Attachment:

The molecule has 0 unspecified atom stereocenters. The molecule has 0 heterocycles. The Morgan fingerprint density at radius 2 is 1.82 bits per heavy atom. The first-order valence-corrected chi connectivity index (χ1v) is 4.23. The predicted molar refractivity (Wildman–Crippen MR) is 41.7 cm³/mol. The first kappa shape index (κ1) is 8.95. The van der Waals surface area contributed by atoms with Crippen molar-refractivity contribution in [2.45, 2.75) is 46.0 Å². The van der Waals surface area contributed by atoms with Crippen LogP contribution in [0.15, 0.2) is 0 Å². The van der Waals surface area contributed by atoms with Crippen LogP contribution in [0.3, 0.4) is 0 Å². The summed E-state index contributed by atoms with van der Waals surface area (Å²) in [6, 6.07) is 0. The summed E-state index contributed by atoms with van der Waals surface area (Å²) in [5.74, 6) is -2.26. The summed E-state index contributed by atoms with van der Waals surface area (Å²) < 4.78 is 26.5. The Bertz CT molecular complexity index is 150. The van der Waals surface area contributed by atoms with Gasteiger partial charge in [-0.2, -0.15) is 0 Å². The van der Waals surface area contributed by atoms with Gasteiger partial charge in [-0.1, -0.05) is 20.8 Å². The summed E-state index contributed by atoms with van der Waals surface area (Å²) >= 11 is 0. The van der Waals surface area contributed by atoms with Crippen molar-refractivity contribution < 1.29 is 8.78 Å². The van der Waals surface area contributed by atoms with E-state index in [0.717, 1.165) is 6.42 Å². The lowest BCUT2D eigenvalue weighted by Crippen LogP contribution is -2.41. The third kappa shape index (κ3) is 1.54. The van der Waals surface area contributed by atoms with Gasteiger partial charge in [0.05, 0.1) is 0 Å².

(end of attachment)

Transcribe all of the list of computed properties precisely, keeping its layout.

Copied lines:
The molecule has 0 unspecified atom stereocenters. The molecule has 0 heterocycles. The Morgan fingerprint density at radius 2 is 1.82 bits per heavy atom. The first-order valence-corrected chi connectivity index (χ1v) is 4.23. The predicted molar refractivity (Wildman–Crippen MR) is 41.7 cm³/mol. The first kappa shape index (κ1) is 8.95. The van der Waals surface area contributed by atoms with Crippen molar-refractivity contribution in [2.45, 2.75) is 46.0 Å². The van der Waals surface area contributed by atoms with Crippen LogP contribution in [0.15, 0.2) is 0 Å². The van der Waals surface area contributed by atoms with Crippen LogP contribution in [0.3, 0.4) is 0 Å². The summed E-state index contributed by atoms with van der Waals surface area (Å²) in [6, 6.07) is 0. The summed E-state index contributed by atoms with van der Waals surface area (Å²) in [5.74, 6) is -2.26. The summed E-state index contributed by atoms with van der Waals surface area (Å²) < 4.78 is 26.5. The Bertz CT molecular complexity index is 150. The van der Waals surface area contributed by atoms with Gasteiger partial charge in [-0.2, -0.15) is 0 Å². The van der Waals surface area contributed by atoms with Gasteiger partial charge in [-0.1, -0.05) is 20.8 Å². The summed E-state index contributed by atoms with van der Waals surface area (Å²) >= 11 is 0. The van der Waals surface area contributed by atoms with Crippen molar-refractivity contribution < 1.29 is 8.78 Å². The van der Waals surface area contributed by atoms with E-state index in [0.717, 1.165) is 6.42 Å². The lowest BCUT2D eigenvalue weighted by Crippen LogP contribution is -2.41. The third kappa shape index (κ3) is 1.54. The van der Waals surface area contributed by atoms with Gasteiger partial charge in [0.05, 0.1) is 0 Å².